21 September 2009

Fruits: a celebration

The peak harvests from our tomato crop are inevitably post-frost, but the tomatoes do ripen in a hurry after the plants begin to die back this time of year. So with my first 20lb pail of ripe tomatoes, I've finally got enough to start canning! After working with a pressure canner to put up the winter's green beans and peas, the gentle and quick boiling water bath, used to safely can acid foods, feels like a snap. A good supply of tomatoes really does perk up the winter root cellar diet.

This first harvest of tomatoes went into a chutney, with some of the small tart apples, gleaned in an abandoned homestead apple orchard, abundant this year but not yet sweetened with enough frosts. The tart apples married well with the sweet ripe tomatoes, spiced with red, green and yellow peppers, curry, dates and a touch of raw sugar and homemade apple cider vinegar. Three dozen pints should keep us happy.

I enjoy looking ahead this time of year, and providing us with small gifts and celebrations of summer, for the slow cold days of winter. Perhaps this act is the more genuine origin of the holiday tradition of buying up summer's sale items, storing them in closets and other dark places to bring them out adorned with festive wrapping to generate a feeling of celebration and giving. Although I have long abandoned the malls and consumate culture of consumer-mania, I still feel drawn to practice this art of adorning our harvests into creative and stimulating combinations, package them up and put them in a dark cupboard, until they are called upon, one by one, to generate that true feeling of celebration and camaraderie.

Another crop just coming into it's peak are the Ground Cherries. These are indeed a strange fruit, quaint in their paper wrapping, and odd flavor combination of tomato and pineapple. But they are a prolific annual fruit that can be grown by gypsies and renters alike. Harvesting them is a unique process as well because as the name implies, the fruit falls to the ground when it is nearly ripe, and finishes ripening in the dappled shade of the bushes. Their paper husks make them resistant to rot, with a good mulch underneath, and dry weather, the fruits will ripen conveniently on the ground, and can be gathered once a week. Which is a relief because lifting and weaving through the tangled, ground-hugging branches to gather the fruits is a bit of a chore, not at all like harvesting other fruits that ripen at more convenient heights.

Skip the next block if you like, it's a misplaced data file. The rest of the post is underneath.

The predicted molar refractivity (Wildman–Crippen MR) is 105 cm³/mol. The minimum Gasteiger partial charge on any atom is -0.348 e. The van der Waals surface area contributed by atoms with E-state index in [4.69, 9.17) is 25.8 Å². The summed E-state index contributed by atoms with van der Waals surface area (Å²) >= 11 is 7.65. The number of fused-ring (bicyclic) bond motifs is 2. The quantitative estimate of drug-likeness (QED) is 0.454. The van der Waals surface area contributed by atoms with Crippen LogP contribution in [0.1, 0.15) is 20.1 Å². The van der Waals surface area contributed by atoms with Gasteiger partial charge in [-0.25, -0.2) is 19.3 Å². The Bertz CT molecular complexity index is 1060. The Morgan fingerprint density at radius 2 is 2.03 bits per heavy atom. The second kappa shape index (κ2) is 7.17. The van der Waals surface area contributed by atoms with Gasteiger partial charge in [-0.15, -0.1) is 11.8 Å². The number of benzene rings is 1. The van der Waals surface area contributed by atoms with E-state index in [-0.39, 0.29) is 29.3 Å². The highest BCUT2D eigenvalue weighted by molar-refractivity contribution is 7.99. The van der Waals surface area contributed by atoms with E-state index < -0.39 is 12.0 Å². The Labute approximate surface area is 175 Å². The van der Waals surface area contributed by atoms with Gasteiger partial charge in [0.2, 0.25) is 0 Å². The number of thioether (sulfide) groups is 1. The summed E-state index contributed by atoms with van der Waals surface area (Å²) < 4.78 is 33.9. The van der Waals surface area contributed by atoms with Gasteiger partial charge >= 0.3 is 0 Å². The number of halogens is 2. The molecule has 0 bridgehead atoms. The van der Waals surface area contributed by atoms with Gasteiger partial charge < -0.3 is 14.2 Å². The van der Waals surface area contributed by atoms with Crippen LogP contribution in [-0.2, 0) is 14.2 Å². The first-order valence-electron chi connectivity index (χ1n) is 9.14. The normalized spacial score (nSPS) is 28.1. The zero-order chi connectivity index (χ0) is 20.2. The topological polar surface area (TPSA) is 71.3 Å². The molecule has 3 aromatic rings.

But they have a few winning qualities... They are not a watery fruit, making them easy to dry, they make perfect little raisins, with a pineapple twist. And they will continue ripening indoors, much like tomatoes, lengthening the season for fresh fruit, and making for convenient sized harvests for ease of preserving, instead of the all-at-once nature of more delicate berries. Also, I have never once seen a bird or other animal or insect (besides the occasional slug) attracted by the fruit, so I have no competition for the harvest, unlike true cherries and tree fruits.

To dry the ground cherries, I simply string the ripe fruits into long chains and hang them behind the wood stove. Depending on the weather, and how often I am using the wood stove for canning, they will take a week or so to dry into raisins. I store the dried fruit in glass jars, opening the lids often in the first month to check for moisture on the lid, or a moldy fruit. If they are still moist they can be spread out on a cookie sheet and placed in a warm (100F) oven for an hour or so, cooled and returned to an airtight container in a dark, cool place.